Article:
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Biochim Biophys Acta. 2010 Aug;1801(8):762-73. doi: 10.1016/j.bbalip.2010.05.009. Epub 2010 May 24.

Cholesterol-related genes in Alzheimer's disease.

Author information

1
Psychiatric University Clinics, University of Basel, 4025 Basel, Switzerland. marcaxel.wollmer@upkbs.ch

Abstract

Experimental data show that cholesterol can modulate central processes in the pathogenesis of Alzheimer's disease (AD). The epidemiological link between elevated plasma cholesterol at midlife and increased risk for AD and the possibility that 3-hydroxy-3-methylglutaryl-coenzym A reductase inhibitors (statins) may be protective against AD support a role of cholesterol metabolism in AD and have rendered it a potential therapeutic target in the treatment and prevention of the disease. The strong association of AD and AD endophenotypes with the APOE gene provides a genetic link between AD and cholesterol metabolism, because the apolipoprotein E (ApoE) is the most prevalent cholesterol transport protein in the central nervous system. Against this background several other genes with a role in cholesterol metabolism have been investigated for association with AD. In this review a compilation of genes related to cholesterol based on the information of the AmiGo gene ontology database is matched with the AlzGene database of AD candidate genes. 56 out of 149 (37.6%) genes with a relation to cholesterol metabolism have been investigated for association with AD. Given that only 660 out of about 23,000 (2.9%) genes have been assessed in hypothesis-driven candidate gene studies on AD, the cholesterol metabolic pathway is strongly represented among these genes. Among 34 cholesterol-related genes for which association with AD has been described APOE, CH25H, CLU, LDLR, SORL1 outstand with positive meta-analyses. However, it is unclear, if their association with AD is mediated by cholesterol-related mechanisms or by more specific direct effects of the respective proteins on Abeta metabolism.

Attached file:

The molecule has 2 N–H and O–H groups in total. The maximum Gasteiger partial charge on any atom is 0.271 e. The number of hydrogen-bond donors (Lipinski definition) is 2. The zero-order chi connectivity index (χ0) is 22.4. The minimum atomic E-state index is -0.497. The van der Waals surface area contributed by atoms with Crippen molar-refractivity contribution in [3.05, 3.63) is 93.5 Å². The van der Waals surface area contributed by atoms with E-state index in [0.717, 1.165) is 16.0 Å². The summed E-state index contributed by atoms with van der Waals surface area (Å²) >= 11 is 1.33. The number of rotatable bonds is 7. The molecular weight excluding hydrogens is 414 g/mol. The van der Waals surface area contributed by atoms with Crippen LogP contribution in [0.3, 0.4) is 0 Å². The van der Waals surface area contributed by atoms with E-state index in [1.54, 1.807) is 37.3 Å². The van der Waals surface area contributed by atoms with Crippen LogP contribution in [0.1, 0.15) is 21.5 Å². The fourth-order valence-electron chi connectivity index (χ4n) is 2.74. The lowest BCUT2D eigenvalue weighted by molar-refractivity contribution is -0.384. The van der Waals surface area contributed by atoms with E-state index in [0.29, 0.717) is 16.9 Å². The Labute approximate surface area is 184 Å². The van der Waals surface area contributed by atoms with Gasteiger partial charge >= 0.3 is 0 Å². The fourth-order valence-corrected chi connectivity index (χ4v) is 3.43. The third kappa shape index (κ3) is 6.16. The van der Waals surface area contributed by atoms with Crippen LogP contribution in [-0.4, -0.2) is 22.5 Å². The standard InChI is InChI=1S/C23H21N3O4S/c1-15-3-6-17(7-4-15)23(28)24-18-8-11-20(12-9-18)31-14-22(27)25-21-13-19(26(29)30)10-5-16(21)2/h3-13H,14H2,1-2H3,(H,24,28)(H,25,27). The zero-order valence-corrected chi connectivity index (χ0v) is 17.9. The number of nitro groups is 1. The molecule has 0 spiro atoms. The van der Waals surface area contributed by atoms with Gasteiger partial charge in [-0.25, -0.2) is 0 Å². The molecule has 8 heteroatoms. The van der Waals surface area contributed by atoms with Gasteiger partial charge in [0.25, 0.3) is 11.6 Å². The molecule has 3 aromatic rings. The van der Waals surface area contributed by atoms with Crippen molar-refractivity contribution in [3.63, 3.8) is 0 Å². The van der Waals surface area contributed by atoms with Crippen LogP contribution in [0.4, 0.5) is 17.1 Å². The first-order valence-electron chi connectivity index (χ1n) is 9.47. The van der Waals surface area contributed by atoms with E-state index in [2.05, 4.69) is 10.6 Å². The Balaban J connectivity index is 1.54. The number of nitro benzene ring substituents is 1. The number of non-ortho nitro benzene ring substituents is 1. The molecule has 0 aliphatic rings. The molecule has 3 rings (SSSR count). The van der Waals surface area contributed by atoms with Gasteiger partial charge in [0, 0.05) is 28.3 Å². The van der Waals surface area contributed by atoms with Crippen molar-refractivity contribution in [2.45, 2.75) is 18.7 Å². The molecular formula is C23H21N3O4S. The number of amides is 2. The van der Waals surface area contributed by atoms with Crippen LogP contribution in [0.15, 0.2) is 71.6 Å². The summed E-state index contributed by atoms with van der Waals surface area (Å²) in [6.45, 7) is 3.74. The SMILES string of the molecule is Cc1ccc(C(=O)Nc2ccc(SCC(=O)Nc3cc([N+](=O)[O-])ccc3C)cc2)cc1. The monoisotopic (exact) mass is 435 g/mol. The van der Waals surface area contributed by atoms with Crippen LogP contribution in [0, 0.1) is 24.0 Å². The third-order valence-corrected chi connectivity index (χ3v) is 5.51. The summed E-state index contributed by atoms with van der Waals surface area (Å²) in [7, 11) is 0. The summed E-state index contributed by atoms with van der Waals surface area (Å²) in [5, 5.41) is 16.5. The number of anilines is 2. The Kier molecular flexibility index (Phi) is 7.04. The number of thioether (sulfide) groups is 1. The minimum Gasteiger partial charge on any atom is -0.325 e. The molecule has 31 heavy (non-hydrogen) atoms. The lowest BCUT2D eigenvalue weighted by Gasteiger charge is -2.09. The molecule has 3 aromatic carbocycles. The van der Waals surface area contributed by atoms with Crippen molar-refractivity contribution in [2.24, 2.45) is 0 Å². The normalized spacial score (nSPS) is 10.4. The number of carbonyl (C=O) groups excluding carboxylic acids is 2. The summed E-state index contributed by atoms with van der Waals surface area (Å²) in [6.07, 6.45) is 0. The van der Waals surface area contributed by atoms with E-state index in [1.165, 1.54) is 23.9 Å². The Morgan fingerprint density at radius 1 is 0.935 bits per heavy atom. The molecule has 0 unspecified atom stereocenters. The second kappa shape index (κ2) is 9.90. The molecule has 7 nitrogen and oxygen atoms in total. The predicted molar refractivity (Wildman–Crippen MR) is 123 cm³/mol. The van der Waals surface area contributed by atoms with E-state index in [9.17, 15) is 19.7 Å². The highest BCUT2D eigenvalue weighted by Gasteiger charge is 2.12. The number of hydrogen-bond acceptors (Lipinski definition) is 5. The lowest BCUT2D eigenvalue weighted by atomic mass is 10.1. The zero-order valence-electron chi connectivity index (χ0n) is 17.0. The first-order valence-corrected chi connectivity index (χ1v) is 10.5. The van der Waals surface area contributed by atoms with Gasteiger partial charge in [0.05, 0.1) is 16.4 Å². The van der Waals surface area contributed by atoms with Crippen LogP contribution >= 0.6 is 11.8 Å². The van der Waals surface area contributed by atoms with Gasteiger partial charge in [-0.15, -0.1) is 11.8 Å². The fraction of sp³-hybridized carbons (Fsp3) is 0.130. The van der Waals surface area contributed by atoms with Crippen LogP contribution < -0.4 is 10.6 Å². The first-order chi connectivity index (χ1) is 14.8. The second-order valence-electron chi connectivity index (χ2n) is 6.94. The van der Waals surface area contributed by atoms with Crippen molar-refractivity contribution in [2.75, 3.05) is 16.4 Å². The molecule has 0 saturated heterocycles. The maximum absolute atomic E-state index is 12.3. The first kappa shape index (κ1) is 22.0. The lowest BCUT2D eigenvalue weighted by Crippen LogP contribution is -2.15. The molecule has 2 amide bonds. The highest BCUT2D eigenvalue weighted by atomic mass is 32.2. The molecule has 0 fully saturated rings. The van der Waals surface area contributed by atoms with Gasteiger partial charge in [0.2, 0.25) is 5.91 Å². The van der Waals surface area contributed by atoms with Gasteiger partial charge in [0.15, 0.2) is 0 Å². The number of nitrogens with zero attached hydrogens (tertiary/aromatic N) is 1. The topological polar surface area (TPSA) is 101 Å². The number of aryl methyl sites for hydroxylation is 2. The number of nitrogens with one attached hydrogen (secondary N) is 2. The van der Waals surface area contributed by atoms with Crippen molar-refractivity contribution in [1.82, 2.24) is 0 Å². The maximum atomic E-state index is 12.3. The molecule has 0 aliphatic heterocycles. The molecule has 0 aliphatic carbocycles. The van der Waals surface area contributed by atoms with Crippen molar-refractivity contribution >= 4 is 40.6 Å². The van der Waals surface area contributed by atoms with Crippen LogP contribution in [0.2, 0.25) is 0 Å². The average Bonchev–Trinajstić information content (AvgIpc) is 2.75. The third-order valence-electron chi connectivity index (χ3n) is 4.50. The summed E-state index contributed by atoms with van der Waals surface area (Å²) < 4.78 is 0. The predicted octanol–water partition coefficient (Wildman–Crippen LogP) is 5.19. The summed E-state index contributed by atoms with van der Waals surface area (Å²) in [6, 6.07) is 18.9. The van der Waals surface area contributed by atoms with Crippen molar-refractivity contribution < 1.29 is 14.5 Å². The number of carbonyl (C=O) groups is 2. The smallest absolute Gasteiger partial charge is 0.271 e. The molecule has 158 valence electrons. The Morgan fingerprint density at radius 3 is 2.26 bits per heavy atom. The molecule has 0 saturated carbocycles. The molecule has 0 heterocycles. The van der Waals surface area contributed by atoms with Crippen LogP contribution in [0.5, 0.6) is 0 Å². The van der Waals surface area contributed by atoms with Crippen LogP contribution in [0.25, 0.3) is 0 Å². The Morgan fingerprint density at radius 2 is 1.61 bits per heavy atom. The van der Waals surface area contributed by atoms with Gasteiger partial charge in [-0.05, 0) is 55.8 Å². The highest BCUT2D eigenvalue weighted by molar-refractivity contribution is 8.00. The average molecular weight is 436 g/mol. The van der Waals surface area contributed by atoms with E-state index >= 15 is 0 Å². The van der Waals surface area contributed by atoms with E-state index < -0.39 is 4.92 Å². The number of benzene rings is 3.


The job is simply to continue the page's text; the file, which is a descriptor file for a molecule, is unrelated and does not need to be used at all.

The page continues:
PMID:
20580938
DOI:
10.1016/j.bbalip.2010.05.009
[Indexed for MEDLINE]

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